By Jon Scheve, Superior Feed Ingredients, LLC
One of the biggest reports of the year was just published and it provides the first look at supply and demand for the 2023 crop. Usually, there are few surprises in this report because the trade is already using the acreage number from the March 31 report and the trendline yield estimate from the February Outlook Forum. In the last 10 years, the yield number was only changed twice on the May USDA report from the February numbers.
The USDA’s usage estimates are generally predictable. They tend to use a slightly higher number than the average of the last 5 years of usage in feed, ethanol, and exports. It seems this was done again for 2023. But, are these numbers attainable?
There were concerns that persistent snow in North Dakota would delay a lot of corn planting past the May 25 planting deadline in the state. However, spring weather has been better than expected and the amount of prevent plant acres may be lower than previously estimated.
Another variable is the amount of wheat in the central plains that was abandoned. Farmers will likely be switching some of these acres to corn in the north and to milo in the south. These additional acres could offset some potential prevent plant acres in the Dakotas.
At first glance, a 181.5 yield seems high. However, under the right conditions it could happen. Usually, corn planted early to on time does better than a late-planted crop for the country as a whole. Normal or better precipitation in July also helps, and that happens more often than dry low yielding years.
From 2014 to 2018, corn yields were well above the 40-year trendline, at levels some people did not think were attainable at the time. On average, a new record yield is established every three years. Since weather is unpredictable, it will be closely monitored for the next 90 days.
Feed and ethanol usage
These categories do not get a lot of movement year to year, so a surprise here is unlikely. If there is a surprise, it will not likely be bullish.
This category could move in either direction over the next 18 months. South America’s weather for the next two months and a year from now will be a big factor on our export program. Plus, geopolitical issues around the world are impossible to predict as well.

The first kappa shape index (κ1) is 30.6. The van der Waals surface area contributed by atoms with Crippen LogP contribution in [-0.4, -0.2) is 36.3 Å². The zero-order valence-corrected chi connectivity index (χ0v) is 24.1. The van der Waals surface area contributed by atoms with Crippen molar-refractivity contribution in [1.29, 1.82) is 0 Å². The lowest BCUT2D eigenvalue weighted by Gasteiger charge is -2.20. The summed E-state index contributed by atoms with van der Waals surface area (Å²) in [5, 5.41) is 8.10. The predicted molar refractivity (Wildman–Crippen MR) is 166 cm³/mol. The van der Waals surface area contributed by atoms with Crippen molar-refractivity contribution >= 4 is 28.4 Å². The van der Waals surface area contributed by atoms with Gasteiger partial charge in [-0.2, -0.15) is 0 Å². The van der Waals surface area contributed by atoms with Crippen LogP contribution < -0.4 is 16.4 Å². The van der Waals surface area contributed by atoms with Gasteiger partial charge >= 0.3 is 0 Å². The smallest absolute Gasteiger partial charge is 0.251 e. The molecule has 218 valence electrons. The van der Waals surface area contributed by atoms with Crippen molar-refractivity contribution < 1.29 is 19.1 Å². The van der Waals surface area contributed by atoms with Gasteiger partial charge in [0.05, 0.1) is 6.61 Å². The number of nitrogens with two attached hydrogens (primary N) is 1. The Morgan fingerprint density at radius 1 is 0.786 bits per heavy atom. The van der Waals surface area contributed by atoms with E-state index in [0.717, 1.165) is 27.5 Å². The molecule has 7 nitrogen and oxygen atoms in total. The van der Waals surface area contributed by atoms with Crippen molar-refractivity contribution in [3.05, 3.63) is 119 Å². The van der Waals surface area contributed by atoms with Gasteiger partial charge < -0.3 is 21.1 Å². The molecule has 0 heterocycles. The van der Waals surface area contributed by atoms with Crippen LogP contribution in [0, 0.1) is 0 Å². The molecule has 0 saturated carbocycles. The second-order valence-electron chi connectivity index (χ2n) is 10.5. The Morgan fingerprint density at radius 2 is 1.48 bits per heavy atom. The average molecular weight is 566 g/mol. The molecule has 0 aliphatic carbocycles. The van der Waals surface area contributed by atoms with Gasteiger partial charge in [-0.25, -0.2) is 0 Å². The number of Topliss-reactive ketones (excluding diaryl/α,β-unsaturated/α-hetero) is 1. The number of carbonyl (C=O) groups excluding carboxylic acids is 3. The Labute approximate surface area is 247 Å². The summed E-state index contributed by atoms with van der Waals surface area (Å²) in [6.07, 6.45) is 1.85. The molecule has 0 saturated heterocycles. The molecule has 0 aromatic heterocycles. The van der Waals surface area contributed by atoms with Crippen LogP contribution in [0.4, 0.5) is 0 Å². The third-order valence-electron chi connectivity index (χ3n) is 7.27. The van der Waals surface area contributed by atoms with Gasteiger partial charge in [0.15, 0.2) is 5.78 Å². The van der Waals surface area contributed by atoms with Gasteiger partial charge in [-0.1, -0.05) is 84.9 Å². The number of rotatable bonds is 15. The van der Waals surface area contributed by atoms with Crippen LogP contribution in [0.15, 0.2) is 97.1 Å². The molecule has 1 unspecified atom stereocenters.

Looking forward, what will final carryout numbers be 18 months from now? The following summarizes the last 12 years:
- 5 years — the final carryout saw a drop of more than 500 million bushels from the May report.
- 7 years — there was no more than a +/- 100 million bushels change.
- 1 year — the final carryout was higher by more than 500 million bushels.
Bottomline, weather controls overall price direction long-term. Since it is impossible to know what weather in July will be today, it is impossible to know for certain what prices will do over the next 18 months.
Please email firstname.lastname@example.org with any questions or to learn more. Jon grew up raising corn and soybeans on a farm near Beatrice, Neb. Upon graduation from The University of Nebraska in Lincoln, he became a grain merchandiser and has been trading corn, soybeans and other grains for the last 18 years, building relationships with end-users in the process. After successfully marketing his father’s grain and getting his MBA, 10 years ago he started helping farmer clients market their grain based upon his principals of farmer education, reducing risk, understanding storage potential and using basis strategy to maximize individual farm operation profits. A big believer in farmer education of futures trading, Jon writes a weekly commentary to farmers interested in learning more and growing their farm operations.
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